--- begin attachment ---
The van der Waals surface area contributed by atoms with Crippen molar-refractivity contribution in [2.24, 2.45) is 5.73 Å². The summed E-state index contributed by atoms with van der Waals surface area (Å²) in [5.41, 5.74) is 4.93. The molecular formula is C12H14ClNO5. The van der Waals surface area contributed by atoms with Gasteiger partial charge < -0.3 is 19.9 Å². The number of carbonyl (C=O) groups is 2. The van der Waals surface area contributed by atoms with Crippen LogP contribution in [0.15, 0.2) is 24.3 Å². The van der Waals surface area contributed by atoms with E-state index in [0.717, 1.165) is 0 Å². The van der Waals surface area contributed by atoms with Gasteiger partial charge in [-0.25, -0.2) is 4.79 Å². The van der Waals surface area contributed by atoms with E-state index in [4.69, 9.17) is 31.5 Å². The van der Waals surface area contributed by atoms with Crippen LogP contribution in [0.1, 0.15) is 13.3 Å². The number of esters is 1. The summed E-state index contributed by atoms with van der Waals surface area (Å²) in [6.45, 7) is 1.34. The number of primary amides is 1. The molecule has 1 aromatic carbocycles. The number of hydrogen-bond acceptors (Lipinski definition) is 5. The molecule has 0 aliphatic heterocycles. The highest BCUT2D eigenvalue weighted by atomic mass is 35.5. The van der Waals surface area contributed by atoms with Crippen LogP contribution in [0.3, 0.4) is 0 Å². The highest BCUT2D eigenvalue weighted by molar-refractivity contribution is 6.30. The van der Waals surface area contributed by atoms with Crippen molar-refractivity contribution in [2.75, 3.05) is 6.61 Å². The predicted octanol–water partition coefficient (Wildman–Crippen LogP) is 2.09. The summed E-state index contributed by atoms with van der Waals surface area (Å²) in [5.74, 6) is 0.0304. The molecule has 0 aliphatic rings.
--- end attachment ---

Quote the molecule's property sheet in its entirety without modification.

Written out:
The van der Waals surface area contributed by atoms with Crippen molar-refractivity contribution in [2.24, 2.45) is 5.73 Å². The summed E-state index contributed by atoms with van der Waals surface area (Å²) in [5.41, 5.74) is 4.93. The molecular formula is C12H14ClNO5. The van der Waals surface area contributed by atoms with Gasteiger partial charge < -0.3 is 19.9 Å². The number of carbonyl (C=O) groups is 2. The van der Waals surface area contributed by atoms with Crippen LogP contribution in [0.15, 0.2) is 24.3 Å². The van der Waals surface area contributed by atoms with E-state index in [0.717, 1.165) is 0 Å². The van der Waals surface area contributed by atoms with Gasteiger partial charge in [-0.25, -0.2) is 4.79 Å². The van der Waals surface area contributed by atoms with E-state index in [4.69, 9.17) is 31.5 Å². The van der Waals surface area contributed by atoms with Crippen LogP contribution in [0.1, 0.15) is 13.3 Å². The number of esters is 1. The summed E-state index contributed by atoms with van der Waals surface area (Å²) in [6.45, 7) is 1.34. The number of primary amides is 1. The molecule has 1 aromatic carbocycles. The number of hydrogen-bond acceptors (Lipinski definition) is 5. The molecule has 0 aliphatic heterocycles. The highest BCUT2D eigenvalue weighted by atomic mass is 35.5. The van der Waals surface area contributed by atoms with Crippen LogP contribution in [0.3, 0.4) is 0 Å². The highest BCUT2D eigenvalue weighted by molar-refractivity contribution is 6.30. The van der Waals surface area contributed by atoms with Crippen molar-refractivity contribution in [2.75, 3.05) is 6.61 Å². The predicted octanol–water partition coefficient (Wildman–Crippen LogP) is 2.09. The summed E-state index contributed by atoms with van der Waals surface area (Å²) in [5.74, 6) is 0.0304. The molecule has 0 aliphatic rings.